Conclusions: We propose this order of events: (1) rapid glucose lowering (days); (2) attenuated cortisol axis activity and inflammation and increased parasympathetic tone (weeks); and (3) body fat and weight loss, increased adipose glucose uptake, and whole-body insulin sensitivity (months-years; similar to healthy controls). Thus, neuroendocrine pathways can partly mediate early glycemic improvement after RYGB, and adipose factors may promote long-term insulin sensitivity and normoglycemia.

Place, publisher, year, edition, pages
The Endocrine Society Endocrine Society, 2021. Vol. 106, no 10
Keywords [en]
T2D, RYGB, neuroendocrine changes, adipose effects
National Category
Endocrinology and Diabetes
Identifiers
URN: urn:nbn:se:uu:diva-457938DOI: 10.1210/clinem/dgab398ISI: 000705200500042PubMedID: 34086911OAI: oai:DiVA.org:uu-457938DiVA, id: diva2:1609415
Funder
Diabetesfonden, DIA2019-490Ernfors FoundationEXODIAB - Excellence of Diabetes Research in SwedenNovo Nordisk, NNF20OC0063864Available from: 2021-11-08 Created: 2021-11-08 Last updated: 2024-01-15Bibliographically approved
In thesis
1. Brain-gut-adipose interplay in the antidiabetic effects of gastric bypass surgery
Open this publication in new window or tab >>Brain-gut-adipose interplay in the antidiabetic effects of gastric bypass surgery
2024 (English)Doctoral thesis, comprehensive summary (Other academic)
Abstract [en]

Gastric bypass surgery (GBP) leads not only to considerable and consistent weight loss but to a number of beneficial metabolic effects, often including a swift remission of type 2 diabetes (T2DM). Increases in the gut hormone GLP-1 are considered central to this effect, although several other mechanism are likely involved. One complication to GBP is post-bariatric hypoglycaemia (PBH), where the individual suffers from episodes of low blood sugar after meals. The mechanism behind this is incompletely understood.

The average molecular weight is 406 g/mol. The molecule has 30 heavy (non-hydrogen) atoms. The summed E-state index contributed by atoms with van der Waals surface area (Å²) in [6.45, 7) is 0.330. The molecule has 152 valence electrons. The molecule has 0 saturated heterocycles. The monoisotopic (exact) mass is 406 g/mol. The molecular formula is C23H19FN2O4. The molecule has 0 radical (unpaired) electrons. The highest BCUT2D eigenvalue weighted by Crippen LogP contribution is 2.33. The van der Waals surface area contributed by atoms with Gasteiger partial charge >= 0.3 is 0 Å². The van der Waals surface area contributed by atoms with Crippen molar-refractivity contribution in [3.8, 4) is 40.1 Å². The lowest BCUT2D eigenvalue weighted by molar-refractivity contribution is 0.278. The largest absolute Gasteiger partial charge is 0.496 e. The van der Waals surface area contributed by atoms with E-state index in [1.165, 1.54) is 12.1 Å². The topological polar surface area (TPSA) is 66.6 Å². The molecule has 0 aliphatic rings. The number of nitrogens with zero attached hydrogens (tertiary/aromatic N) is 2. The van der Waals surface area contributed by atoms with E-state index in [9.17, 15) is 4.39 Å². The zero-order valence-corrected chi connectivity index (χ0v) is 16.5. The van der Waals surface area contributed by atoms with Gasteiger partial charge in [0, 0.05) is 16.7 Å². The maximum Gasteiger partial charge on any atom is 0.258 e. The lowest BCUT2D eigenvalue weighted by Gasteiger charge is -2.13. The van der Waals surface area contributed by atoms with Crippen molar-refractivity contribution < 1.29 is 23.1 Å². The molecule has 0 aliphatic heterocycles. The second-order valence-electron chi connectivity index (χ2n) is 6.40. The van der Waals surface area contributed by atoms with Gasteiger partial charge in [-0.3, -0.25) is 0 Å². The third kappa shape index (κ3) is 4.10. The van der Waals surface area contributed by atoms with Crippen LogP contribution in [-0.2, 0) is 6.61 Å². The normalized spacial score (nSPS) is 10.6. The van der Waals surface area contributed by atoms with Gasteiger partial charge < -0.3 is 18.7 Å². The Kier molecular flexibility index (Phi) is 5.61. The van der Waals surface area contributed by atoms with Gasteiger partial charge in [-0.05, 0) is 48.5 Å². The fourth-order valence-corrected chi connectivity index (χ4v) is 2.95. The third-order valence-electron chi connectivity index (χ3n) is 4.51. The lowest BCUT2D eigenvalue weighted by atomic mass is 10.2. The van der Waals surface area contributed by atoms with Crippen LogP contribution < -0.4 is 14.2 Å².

Previous research has reported an attenuation of the counterregulatory response to hypoglycaemia in patients after GBP. Many hypoglycaemic episodes also appear to be asymptomatic. Together, this has led to the hypothesis that GBP and PBH may involve an adaptation to lower blood glucose levels, a lowered glycaemic set point. As much of hypoglycaemia counterregulation involves the central nervous system (CNS), such an adaptation would presumably involve neuroendocrine mechanism. Experimental treatment with GLP-1 receptor agonists (GLP-1RA) has been reported as successful against PBH, which is paradoxical as GLP-1RA stimulate insulin release.